Expert evidence: Obligations to the court

Hudspeth v Scholastic Cleaning and Consultancy Services Pty Limited [2014] VSC 567 saw the court address concerns by the trial judge in relation to an expert’s report, as to whether the expert and the lawyers retaining that expert had discharged their paramount duty to the court: The issue was whether they had acted honestly at all times, engaged in conduct that was misleading or deceptive and or failed to disclose the existence of documents (at [5]) against the background of two different versions of a report of the expert, only one of which was provided to the court: [63].

At [20], Dixon J commented that by reason of the duties owed to the court by experts and lawyers, the court is entitled to seek an explanation of circumstances that raise a serious question about the breach of such duty – hence the present hearing on the court’s own motion.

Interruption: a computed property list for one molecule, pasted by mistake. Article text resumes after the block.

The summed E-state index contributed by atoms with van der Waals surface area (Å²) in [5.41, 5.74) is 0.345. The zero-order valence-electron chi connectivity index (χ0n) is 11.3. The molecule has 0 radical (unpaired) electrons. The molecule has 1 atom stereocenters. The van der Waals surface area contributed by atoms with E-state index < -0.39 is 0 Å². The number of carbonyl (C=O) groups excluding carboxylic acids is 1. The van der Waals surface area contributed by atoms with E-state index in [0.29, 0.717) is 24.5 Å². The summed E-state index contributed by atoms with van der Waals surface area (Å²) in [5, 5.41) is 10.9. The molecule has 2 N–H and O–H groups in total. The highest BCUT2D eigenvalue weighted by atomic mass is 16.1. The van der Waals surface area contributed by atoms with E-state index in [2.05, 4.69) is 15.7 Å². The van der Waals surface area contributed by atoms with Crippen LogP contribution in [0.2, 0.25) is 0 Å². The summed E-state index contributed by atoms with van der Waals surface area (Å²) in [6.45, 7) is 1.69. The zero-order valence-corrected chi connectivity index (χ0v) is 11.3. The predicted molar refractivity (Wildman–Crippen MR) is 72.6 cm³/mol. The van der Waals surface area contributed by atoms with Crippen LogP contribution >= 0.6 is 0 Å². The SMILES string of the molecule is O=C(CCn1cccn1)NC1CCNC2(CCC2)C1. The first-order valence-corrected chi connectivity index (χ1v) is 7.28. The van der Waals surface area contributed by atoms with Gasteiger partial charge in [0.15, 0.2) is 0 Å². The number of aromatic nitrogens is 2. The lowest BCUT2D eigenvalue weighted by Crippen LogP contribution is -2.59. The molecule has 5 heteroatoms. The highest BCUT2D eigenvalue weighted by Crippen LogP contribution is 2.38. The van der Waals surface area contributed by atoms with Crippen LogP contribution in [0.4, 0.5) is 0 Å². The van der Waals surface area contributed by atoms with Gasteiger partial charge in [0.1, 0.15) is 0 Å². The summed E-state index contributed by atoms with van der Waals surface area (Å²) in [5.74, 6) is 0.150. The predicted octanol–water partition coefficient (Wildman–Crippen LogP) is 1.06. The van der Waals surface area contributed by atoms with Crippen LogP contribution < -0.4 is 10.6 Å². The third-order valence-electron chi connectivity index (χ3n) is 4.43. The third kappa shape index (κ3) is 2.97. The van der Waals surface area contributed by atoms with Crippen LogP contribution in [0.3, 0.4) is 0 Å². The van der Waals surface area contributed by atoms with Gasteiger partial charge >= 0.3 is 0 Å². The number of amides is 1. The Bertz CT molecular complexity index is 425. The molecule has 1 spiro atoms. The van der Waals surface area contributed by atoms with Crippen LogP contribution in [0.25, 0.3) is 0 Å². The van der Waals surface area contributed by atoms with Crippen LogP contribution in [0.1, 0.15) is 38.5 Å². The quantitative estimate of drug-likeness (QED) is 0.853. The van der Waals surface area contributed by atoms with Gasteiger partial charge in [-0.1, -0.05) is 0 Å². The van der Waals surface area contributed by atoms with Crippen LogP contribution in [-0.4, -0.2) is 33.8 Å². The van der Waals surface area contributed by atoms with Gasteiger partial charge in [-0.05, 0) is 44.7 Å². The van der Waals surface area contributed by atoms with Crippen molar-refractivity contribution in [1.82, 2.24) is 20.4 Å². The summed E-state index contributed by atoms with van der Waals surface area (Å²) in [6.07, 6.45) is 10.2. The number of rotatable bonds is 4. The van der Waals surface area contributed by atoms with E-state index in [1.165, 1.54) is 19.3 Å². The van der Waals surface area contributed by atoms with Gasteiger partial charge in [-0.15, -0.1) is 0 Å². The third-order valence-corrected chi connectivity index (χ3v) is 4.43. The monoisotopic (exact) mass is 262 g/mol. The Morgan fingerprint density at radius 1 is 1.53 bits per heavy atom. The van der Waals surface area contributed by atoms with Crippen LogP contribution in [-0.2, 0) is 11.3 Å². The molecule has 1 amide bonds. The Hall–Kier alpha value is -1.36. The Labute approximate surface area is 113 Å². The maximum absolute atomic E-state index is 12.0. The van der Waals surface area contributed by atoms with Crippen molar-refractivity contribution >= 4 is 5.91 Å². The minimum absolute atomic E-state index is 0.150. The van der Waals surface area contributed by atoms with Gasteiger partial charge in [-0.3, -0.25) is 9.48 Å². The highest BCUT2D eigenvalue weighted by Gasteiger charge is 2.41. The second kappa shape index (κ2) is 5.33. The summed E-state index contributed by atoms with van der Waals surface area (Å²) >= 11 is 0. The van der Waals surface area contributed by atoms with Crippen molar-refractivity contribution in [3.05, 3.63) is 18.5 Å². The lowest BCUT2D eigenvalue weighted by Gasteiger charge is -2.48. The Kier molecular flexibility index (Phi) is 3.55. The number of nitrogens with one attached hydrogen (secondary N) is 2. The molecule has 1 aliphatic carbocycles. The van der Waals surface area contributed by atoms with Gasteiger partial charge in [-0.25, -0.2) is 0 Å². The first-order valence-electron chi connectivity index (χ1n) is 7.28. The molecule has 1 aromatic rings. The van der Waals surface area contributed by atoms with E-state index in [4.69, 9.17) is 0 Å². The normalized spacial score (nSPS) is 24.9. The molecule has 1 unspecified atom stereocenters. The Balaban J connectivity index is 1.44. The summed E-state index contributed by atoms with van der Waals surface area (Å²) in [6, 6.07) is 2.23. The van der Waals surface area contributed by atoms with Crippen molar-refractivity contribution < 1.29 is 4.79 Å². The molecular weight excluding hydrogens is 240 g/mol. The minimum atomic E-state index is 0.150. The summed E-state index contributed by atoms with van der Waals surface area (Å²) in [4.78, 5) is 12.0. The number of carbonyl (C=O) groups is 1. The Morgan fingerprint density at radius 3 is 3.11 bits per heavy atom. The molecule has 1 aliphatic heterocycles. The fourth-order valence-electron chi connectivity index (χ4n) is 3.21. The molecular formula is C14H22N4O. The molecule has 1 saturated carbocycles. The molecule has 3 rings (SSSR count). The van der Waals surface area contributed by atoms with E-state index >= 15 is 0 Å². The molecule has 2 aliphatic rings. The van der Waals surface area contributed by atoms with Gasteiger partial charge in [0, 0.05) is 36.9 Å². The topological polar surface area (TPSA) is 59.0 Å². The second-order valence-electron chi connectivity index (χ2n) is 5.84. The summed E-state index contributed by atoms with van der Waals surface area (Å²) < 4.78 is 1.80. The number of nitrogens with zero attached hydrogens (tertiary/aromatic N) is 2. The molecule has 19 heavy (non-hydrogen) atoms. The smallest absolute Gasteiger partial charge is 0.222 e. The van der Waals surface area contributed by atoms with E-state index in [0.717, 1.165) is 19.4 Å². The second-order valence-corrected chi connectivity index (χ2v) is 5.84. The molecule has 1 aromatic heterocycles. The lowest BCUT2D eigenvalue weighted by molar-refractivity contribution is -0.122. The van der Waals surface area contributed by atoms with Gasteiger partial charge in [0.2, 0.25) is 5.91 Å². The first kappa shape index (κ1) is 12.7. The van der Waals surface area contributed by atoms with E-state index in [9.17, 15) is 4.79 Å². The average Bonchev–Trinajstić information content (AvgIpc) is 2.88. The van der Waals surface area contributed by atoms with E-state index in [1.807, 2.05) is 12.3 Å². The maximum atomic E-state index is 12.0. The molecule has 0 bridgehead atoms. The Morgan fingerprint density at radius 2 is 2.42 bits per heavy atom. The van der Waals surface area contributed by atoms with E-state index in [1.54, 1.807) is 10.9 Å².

The decision is long and factually complex. Matters of principle addressed include a discussion at [145] regarding the duties of experts (and presumably lawyers) before hearing:

…alternative dispute resolution depends..not simply on disclosure of expert evidence, but upon the diligent observance by experts of their duties to the court…not limited to reports that are used in evidence…

Findings in relation to the expert appear at [205] ff, focused on the failure of the expert to reveal the additional version of his report and non-compliance with the expert code.

Findings in relation to the solicitor include discussion at [226] regarding imputed knowledge when a barrister has been authorised to deal with a witness. At [229] the court held that the solicitor and barrister had breached section 26 of the Civil Procedure Act (Vic).

Sanctions for contravening obligations to the court were discussed at [254]ff. The matter was adjourned for consequential orders to be made at a later date.